The streets of Hanoi would have been empty when Kamala Harris was there last week. The city’s five million people are under lockdown as Vietnam, which has the lowest vaccination rate in Southeast Asia, grapples with the spread of the Delta variant. Events in Afghanistan increased the scrutiny on Harris, a potential future president with relatively little foreign policy experience. The tour of Singapore and Vietnam was her second foray abroad as VP. When she went to Guatemala and Mexico in June, she was criticised for telling would-be migrants not to attempt the journey to the US, and for deflecting questions about why she hadn’t visited the US-Mexico border by saying she’d ‘never been to Europe’ either.
Trump was often derided as an isolationist by the imperial bureaucracy, for whom the term is a stock insult. His opponents liked to say he was tearing down the US-led ‘liberal international order’. In the Washington Post, Josh Rogin wrote that Biden held the promise of salvation from the Trump days: ‘a return to a bipartisan, internationalist foreign policy that moderate Republicans and Democrats have long championed’. In fact the Trump administration’s foreign policy was more orthodox than is generally admitted. Many of his appointees were old regime hands. Having pledged to ‘get out of foreign wars’, he did nothing of the sort. He pursued the global assassination programme established under Obama. The US-backed war in Yemen, begun while Biden was vice president, continued. The military budget increased.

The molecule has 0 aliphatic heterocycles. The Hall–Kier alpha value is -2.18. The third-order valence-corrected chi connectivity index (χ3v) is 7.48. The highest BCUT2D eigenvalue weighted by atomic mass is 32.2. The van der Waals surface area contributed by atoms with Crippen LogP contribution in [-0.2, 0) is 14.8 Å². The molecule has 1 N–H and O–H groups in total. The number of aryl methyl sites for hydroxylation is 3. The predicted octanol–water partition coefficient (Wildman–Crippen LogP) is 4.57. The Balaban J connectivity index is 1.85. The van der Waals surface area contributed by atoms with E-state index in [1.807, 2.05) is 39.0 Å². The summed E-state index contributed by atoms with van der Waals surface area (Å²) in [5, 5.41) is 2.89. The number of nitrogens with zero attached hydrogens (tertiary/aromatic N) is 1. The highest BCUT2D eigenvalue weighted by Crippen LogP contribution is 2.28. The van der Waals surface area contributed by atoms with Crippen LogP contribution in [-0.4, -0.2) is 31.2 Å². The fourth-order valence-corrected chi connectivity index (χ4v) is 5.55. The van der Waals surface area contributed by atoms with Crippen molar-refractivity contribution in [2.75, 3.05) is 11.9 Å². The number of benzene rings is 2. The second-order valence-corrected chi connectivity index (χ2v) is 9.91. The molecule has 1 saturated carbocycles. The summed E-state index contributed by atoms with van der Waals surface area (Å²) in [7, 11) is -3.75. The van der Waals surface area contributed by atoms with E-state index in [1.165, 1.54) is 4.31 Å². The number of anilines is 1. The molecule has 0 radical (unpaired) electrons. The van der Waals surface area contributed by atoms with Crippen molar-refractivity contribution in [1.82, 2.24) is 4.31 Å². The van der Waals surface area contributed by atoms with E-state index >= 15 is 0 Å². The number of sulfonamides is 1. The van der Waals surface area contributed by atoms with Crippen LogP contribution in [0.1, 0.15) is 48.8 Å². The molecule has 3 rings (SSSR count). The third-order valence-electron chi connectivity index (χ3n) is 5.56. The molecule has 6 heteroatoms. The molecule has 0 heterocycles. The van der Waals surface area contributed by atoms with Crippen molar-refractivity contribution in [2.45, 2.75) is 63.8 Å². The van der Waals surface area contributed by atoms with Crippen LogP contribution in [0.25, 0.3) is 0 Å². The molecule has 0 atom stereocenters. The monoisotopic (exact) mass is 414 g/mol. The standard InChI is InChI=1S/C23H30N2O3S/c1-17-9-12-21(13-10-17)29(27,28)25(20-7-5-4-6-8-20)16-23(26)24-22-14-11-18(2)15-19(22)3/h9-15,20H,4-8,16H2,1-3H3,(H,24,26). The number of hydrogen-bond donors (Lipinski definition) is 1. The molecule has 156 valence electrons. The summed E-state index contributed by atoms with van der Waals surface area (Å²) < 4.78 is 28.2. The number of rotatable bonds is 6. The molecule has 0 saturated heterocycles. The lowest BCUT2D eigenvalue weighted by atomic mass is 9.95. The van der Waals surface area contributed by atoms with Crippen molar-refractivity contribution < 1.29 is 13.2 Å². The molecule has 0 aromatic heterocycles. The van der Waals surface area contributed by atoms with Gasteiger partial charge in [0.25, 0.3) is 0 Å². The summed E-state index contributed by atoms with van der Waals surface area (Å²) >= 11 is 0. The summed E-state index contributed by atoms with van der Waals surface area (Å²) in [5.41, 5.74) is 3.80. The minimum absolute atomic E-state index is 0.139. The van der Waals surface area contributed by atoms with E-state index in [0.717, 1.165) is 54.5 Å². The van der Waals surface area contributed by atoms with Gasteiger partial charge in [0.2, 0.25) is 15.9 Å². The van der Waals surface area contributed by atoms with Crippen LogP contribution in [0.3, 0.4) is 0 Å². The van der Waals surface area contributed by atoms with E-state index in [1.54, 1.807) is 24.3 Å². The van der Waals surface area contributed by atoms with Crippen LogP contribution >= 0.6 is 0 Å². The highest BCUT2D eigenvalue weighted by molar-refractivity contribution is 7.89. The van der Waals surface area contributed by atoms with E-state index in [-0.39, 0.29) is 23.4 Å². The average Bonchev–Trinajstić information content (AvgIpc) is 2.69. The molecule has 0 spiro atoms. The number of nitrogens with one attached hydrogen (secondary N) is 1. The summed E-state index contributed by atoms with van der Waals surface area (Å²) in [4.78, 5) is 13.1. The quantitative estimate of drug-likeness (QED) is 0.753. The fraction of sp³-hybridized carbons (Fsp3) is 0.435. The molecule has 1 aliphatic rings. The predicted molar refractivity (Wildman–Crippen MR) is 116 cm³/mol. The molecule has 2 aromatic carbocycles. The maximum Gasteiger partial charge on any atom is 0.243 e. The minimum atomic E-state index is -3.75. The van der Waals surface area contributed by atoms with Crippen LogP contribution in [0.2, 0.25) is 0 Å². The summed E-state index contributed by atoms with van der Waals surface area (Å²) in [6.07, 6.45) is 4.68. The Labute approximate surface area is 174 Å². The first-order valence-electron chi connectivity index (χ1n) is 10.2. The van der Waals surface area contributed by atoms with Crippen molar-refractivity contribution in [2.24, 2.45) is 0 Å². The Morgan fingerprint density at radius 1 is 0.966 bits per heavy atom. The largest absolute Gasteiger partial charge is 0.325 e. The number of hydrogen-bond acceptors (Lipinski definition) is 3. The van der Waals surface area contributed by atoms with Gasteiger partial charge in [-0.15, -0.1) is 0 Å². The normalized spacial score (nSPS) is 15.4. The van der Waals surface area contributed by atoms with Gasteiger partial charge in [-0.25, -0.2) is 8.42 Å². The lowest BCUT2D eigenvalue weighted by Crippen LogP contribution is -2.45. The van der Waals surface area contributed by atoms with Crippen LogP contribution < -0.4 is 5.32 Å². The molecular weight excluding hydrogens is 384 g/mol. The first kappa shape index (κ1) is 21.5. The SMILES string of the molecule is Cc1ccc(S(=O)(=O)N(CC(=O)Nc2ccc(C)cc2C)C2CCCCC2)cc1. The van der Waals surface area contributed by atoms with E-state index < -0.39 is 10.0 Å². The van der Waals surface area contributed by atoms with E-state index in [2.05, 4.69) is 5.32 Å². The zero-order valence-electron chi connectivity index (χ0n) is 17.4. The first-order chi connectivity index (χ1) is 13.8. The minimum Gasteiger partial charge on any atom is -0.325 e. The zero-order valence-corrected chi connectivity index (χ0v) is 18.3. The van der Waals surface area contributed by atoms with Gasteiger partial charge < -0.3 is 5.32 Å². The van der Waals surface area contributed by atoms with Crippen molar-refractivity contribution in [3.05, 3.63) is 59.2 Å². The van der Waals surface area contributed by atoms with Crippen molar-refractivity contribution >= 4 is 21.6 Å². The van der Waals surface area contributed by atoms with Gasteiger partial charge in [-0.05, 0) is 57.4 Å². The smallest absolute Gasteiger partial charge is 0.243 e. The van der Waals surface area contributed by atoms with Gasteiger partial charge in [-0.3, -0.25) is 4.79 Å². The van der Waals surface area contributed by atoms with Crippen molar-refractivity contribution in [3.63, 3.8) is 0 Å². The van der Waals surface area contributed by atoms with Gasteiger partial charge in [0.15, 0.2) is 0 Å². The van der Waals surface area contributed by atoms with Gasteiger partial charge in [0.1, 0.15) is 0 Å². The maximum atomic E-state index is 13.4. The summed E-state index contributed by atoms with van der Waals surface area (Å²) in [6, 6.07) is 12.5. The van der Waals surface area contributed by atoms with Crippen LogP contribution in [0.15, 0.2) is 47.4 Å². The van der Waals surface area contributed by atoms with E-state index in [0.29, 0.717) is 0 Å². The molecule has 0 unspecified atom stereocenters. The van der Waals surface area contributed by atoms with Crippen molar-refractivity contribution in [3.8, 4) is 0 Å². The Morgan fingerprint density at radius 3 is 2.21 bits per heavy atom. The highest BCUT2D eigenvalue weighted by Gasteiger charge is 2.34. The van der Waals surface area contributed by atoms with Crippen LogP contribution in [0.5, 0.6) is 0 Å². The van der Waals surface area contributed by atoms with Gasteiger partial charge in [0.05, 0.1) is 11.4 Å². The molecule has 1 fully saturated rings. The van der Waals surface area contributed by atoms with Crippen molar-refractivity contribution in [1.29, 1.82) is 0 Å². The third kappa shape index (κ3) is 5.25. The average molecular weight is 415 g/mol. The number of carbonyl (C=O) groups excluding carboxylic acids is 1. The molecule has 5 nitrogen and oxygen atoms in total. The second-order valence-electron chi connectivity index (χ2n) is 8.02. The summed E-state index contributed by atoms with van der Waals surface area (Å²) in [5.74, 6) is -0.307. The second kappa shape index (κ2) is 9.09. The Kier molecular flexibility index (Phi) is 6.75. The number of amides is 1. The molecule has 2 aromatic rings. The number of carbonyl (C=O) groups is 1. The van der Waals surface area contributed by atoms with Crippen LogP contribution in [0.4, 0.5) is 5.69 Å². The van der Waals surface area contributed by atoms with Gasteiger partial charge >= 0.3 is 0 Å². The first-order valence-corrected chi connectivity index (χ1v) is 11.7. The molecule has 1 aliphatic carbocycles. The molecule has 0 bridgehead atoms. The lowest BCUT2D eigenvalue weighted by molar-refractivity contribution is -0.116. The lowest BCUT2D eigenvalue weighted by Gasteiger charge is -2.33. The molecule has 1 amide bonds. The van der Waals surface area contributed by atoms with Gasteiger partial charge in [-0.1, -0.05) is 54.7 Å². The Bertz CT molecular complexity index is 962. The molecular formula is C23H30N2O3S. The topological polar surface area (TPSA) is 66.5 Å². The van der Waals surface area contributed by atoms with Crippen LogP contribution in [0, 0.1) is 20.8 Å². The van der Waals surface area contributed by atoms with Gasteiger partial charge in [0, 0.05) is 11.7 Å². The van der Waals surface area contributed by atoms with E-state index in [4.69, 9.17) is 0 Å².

For much of the Second World War, Isaiah Berlin worked at the British Embassy in Washington DC, where he carried out intelligence gathering for both the Ministry of Information and the Foreign Office. I recently came across a file in the archive of the Political and Secret Department of the India Office, now held at the British Library, which gives a fascinating glimpse into the nature of Berlin’s work in Washington, and into the history of US-Saudi relations.
Back in the day, the rhetoric of American power was thick with talk of high moral purpose. The 'international community', the label of choice for the United States' Facebook fanbase, proved compliant in the face of US-sponsored mass killing in Indonesia under Suharto, the fire-bombing of civilians in Vietnam, and the decades-long portfolio of Monroe Doctrine-inspired murderous dictatorships in Latin America. Hot on the heels of Vietnam and the secret bombing of Cambodia, Henry Kissinger won the Nobel Peace Prize. Latterly the high moral tone took a bit of a knock from the bungled crusades in Afghanistan, Iraq and Libya. But now, in the dying days of the Obama regime, it’s back.
According to conventional American wisdom, a crucial lesson emerged from the Second World War: the world could not get along without us. This assumption animates the foreign policy elite that has dominated US public discourse for seven decades: the bipartisan interventionist establishment that includes Congress and the executive branch as well as significant parts of the academy and the press. Madeleine Albright summarised the perspective in 1998, when she called the United States the ‘indispensable nation’.